Contact lens trials poised for promising advances

February 15, 2015

A number of clinical trials are focusing on various medical uses for contact lenses. The latest updates on these and other studies are always accessible via clinicaltrials.gov.

 

Take-Home Message

A number of clinical trials are focusing on various medical uses for contact lenses. The latest updates on these and other studies are always accessible via clinicaltrials.gov.

 

 

By Rose Schneider, Content Specialist, Ophthalmology Times

Gone are the days when contact lenses are used just for vision correction. Today, contact lenses have applications in many different medical uses, such as protecting the cornea from injury and stabilizing myopia.

Furthermore, researchers are exploring several more advances, such as in the areas of dry eye disease and persistent epithelial defects.

Dry eye disease

Dry eye disease-a huge issue for many contact lens wearers-and its effects have become more widely recognized in recent years.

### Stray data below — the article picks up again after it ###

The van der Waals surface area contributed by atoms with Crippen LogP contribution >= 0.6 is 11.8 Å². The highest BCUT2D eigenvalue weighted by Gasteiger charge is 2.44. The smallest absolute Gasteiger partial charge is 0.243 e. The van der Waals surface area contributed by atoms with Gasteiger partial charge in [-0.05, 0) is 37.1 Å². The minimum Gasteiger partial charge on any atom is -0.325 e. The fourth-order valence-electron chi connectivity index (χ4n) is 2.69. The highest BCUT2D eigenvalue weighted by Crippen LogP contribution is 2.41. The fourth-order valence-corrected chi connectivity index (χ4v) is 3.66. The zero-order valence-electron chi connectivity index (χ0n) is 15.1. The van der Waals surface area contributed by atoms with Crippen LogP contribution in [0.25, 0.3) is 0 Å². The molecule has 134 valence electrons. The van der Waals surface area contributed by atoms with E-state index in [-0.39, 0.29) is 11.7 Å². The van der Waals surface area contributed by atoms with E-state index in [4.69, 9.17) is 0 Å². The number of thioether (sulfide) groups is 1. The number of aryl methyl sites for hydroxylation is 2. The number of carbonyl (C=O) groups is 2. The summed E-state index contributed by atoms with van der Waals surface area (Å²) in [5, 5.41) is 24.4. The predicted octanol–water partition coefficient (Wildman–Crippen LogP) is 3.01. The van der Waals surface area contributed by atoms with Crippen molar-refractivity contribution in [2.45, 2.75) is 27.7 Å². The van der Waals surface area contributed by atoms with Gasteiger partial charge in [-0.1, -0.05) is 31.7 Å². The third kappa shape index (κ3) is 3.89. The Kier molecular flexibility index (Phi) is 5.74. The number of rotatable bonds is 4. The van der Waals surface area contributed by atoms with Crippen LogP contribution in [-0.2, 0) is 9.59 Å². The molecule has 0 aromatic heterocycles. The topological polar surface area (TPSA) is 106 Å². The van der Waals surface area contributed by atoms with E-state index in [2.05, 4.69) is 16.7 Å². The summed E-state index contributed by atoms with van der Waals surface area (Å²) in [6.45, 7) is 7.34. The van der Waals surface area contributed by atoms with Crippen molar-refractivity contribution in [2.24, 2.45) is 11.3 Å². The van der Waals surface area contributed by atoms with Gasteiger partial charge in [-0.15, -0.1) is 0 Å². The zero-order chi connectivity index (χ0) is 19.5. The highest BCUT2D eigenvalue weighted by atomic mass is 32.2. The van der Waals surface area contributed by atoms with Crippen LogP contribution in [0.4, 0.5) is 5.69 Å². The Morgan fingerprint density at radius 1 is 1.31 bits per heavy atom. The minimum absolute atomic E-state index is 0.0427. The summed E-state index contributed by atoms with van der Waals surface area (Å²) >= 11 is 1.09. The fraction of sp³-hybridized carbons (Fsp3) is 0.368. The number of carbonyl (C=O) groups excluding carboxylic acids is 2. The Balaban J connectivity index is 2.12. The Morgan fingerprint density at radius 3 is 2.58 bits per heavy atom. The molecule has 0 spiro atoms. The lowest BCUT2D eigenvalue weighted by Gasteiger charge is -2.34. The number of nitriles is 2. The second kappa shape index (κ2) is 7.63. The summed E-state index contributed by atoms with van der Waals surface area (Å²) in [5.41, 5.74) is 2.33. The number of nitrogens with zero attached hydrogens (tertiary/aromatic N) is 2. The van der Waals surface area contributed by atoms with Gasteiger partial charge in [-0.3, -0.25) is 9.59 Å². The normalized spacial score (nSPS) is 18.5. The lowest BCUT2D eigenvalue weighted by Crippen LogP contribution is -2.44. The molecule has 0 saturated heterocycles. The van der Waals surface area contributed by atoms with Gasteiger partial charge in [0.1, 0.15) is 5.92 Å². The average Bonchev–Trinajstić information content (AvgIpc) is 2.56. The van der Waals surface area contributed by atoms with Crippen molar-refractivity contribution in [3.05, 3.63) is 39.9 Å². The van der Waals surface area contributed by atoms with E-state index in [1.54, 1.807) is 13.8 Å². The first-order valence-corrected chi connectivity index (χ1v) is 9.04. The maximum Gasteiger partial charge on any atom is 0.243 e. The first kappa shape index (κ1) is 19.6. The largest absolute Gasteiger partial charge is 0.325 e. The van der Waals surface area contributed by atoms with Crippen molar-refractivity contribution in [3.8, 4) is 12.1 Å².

One current study recruiting participants is testing whether a novel daily disposable contact lens material with alginic acid improves comfort to patients with dry eye, said Paul Velting, OD, co-director of contact lens services, North Suburban Vision Consultants, Deerfield, IL.

“Alginic acid is a zwitterionic (neutral polarity) material found in the cell walls of brown algae, and forms a viscous gum when it binds with water1,” Dr. Velting explained. “It is similar to hyaluronic acid in animals, which is already being used in contact lens solutions and materials, and also has wound-healing applications in medicine2.”